In this piece, Kripalani talks about Rajaji’s contributions to the freedom movement; his career as apolitician and an administrator; and of his deepest convictions.
By Acharya J.B. Kripalani
I salute Rajaji on his ninety-first birthday. He is almost the last of the old guards, under whose leadership we fought the Freedom fight by weapons that injured nobody and nobody was the victor or the vanquisher, but justice was established. Gandhiji taught us that not only must our aims be high but the means of achieving them must be as pure.
Rajaji, then a young lawyer, with a brilliant career at the Bar or the Bench before him, joined Gandhiji at the very commencement of the satyagraha struggle in 1920. It was in his house that, in the small hours of the morning, Gandhiji conceived the idea of giving the call to the nation to commence the truthful and non-violent fight for Freedom, by a nationwide day of fast and prayer. It is on record that this message of Gandhiji reached the remotest corners of India at a time when there were not many newspapers and the radio was unknown.
When in 1921 Gandhiji was convicted of sedition for his article in his paper Young India, entitled “Shaking the Mane of the British Lion”, for six years, Rajaji became the Editor. Since then, with a small interval, he has been fighting battle after battle for his views. It was often said of us, the young people who followed Gandhiji then, by our critics that they unquestionably followed his lead, that they were blind followers. Nobody could say that about Rajaji. As a matter of fact, Gandhiji has said somewhere that Rajaji and myself spoke our minds out frankly.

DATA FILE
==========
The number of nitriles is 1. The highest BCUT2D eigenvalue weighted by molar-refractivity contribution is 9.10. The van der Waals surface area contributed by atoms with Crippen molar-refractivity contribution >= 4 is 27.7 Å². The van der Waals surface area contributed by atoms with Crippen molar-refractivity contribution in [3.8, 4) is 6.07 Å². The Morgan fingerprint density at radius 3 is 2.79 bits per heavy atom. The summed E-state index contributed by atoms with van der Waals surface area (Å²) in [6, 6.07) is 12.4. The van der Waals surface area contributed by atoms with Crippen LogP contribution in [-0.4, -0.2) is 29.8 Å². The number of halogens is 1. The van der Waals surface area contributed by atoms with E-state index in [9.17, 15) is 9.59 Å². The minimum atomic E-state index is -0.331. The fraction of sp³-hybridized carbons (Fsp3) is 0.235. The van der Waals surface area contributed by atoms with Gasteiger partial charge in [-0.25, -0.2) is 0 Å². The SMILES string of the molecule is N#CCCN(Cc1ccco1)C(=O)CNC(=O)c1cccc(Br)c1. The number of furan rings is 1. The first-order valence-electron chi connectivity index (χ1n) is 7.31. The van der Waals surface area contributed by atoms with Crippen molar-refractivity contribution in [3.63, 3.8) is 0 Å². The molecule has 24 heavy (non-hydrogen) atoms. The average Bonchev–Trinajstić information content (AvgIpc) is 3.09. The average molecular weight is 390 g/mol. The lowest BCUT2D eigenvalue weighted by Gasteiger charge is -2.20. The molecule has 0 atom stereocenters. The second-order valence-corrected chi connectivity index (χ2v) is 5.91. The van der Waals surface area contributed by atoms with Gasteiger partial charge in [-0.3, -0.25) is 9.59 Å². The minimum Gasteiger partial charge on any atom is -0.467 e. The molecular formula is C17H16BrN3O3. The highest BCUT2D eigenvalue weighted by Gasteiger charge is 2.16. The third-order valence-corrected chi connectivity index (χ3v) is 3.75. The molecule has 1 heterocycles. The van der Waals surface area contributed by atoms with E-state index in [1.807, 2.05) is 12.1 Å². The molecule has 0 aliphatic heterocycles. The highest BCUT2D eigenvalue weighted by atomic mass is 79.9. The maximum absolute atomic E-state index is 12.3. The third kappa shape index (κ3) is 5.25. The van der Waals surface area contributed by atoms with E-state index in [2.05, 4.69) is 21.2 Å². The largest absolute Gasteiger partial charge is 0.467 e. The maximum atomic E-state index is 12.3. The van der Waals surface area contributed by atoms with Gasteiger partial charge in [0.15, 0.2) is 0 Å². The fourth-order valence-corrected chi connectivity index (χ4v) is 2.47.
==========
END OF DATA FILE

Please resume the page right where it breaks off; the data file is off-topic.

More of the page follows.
Not only did Rajaji differ from Gandhiji in his attitude towards Jinnah and the Muslim League, but also from all the members of the Working Committee and the general opinion in the country. Notwithstanding this, Jinnah did not trust him. He suspected a clever trick in the formula Rajaji had evolved for separate Pakistan. This became clear when Gandhiji met Jinnah for talks after his release from the Agha Khan Palace in 1944. During the Quit India Movement, Jinnah did not accept Rajaji’s solution. Rajaji has, in his life, shown that, if convinced of the rightness of the cause he advocated, he would stand by it even if he were alone. It is not unoften that he has advocated lost causes.